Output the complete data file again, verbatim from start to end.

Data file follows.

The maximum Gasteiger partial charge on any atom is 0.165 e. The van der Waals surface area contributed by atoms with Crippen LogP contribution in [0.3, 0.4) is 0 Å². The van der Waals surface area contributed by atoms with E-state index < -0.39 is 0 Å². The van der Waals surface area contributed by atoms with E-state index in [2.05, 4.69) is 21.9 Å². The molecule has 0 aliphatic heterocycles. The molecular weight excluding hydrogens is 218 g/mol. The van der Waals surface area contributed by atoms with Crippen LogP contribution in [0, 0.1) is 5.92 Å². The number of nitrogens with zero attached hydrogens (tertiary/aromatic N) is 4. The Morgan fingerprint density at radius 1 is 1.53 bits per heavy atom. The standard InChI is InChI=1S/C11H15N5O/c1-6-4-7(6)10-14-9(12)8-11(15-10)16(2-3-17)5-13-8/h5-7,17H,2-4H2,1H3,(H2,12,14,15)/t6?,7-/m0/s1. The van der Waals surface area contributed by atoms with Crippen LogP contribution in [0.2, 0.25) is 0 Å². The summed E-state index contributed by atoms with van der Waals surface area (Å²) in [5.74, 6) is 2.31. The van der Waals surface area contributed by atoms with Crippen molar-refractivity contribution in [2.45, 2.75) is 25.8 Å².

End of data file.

The maximum Gasteiger partial charge on any atom is 0.165 e. The van der Waals surface area contributed by atoms with Crippen LogP contribution in [0.3, 0.4) is 0 Å². The van der Waals surface area contributed by atoms with E-state index < -0.39 is 0 Å². The van der Waals surface area contributed by atoms with E-state index in [2.05, 4.69) is 21.9 Å². The molecule has 0 aliphatic heterocycles. The molecular weight excluding hydrogens is 218 g/mol. The van der Waals surface area contributed by atoms with Crippen LogP contribution in [0, 0.1) is 5.92 Å². The number of nitrogens with zero attached hydrogens (tertiary/aromatic N) is 4. The Morgan fingerprint density at radius 1 is 1.53 bits per heavy atom. The standard InChI is InChI=1S/C11H15N5O/c1-6-4-7(6)10-14-9(12)8-11(15-10)16(2-3-17)5-13-8/h5-7,17H,2-4H2,1H3,(H2,12,14,15)/t6?,7-/m0/s1. The van der Waals surface area contributed by atoms with Crippen LogP contribution in [0.2, 0.25) is 0 Å². The summed E-state index contributed by atoms with van der Waals surface area (Å²) in [5.74, 6) is 2.31. The van der Waals surface area contributed by atoms with Crippen molar-refractivity contribution in [2.45, 2.75) is 25.8 Å².